Culled from nearly twenty years of the playwright’s career, a showcase for Tom Stoppard’s dazzling range and virtuosic talent, The Real Inspector Hound and Other Plays is essential reading for fans of modern drama. The plays in this collection reveal Stoppard’s sense of fun, his sense of theater, his sense of the absurd, and his gifts for parody and satire.
The incorrigibly playful Stoppard has never been more serious than in this most playful of his works [Doggs Hamlet and Cahoot's Macbeth]. Like George Orwell, Stoppard knows that language and liberty are intertwined: when language is perverted, corrupted or forcibly repressed, so is liberty.
New York Times Book Review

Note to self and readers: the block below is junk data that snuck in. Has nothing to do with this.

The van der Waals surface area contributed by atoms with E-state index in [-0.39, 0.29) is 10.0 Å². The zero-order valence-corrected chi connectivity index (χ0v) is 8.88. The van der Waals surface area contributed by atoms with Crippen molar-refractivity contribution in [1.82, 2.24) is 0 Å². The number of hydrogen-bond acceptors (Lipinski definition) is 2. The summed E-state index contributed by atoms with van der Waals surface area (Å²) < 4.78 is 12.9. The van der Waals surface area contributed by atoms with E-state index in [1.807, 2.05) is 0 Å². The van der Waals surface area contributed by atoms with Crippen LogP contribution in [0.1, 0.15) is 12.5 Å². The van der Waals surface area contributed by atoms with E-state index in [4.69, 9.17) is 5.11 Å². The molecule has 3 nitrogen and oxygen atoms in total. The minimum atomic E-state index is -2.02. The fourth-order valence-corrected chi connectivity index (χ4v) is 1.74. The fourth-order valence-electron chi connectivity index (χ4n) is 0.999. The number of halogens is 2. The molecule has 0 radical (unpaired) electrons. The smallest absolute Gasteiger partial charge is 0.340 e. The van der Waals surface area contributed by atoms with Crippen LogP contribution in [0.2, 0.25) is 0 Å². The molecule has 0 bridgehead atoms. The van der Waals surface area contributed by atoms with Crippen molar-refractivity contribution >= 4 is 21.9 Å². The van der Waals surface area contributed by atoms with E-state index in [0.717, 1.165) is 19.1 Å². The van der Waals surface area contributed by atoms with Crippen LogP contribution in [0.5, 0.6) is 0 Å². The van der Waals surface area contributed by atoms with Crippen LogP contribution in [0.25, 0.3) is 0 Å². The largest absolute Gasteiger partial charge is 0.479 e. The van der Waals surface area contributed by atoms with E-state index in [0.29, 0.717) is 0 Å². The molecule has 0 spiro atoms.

When it comes to Dirty Linen, there are no national boundaries. It is a tidal basin of laughter.
New-Found-Land takes over, as architecturally sound as the introduction of a Beethoven scherzo.
"Stoppard is the master comedian of ideas in the English language."
New York Post
"The Real Inspector Hound is a comedy of satire of high and delightful quality, and great fun... The action is fast, continuous, and extremely funny."
Tom Stoppard was born in Czechoslovakia in 1937 and moved to England with his family in 1946. Catapulted into the front ranks of modern playwrights overnight when Rosencrantz and Guildenstern Are Dead opened in London in 1967, he has become recognized as a contemporary comic master, the brilliantly acclaimed author of The Real Inspector Hound, Enter a Free Man, Albert's Bridge, After Magritte, Travesties, Dirty Linen, Jumpers, New-Found-Land, Night and Day, The Real Thing, Hapgood, Artist Descending a Staircase, Every Good Boy Deserves Favor, Arcadia, and The Invention of Love. He has also written a number of screenplays, including The Romantic Englishwoman, Despair, and Brazil.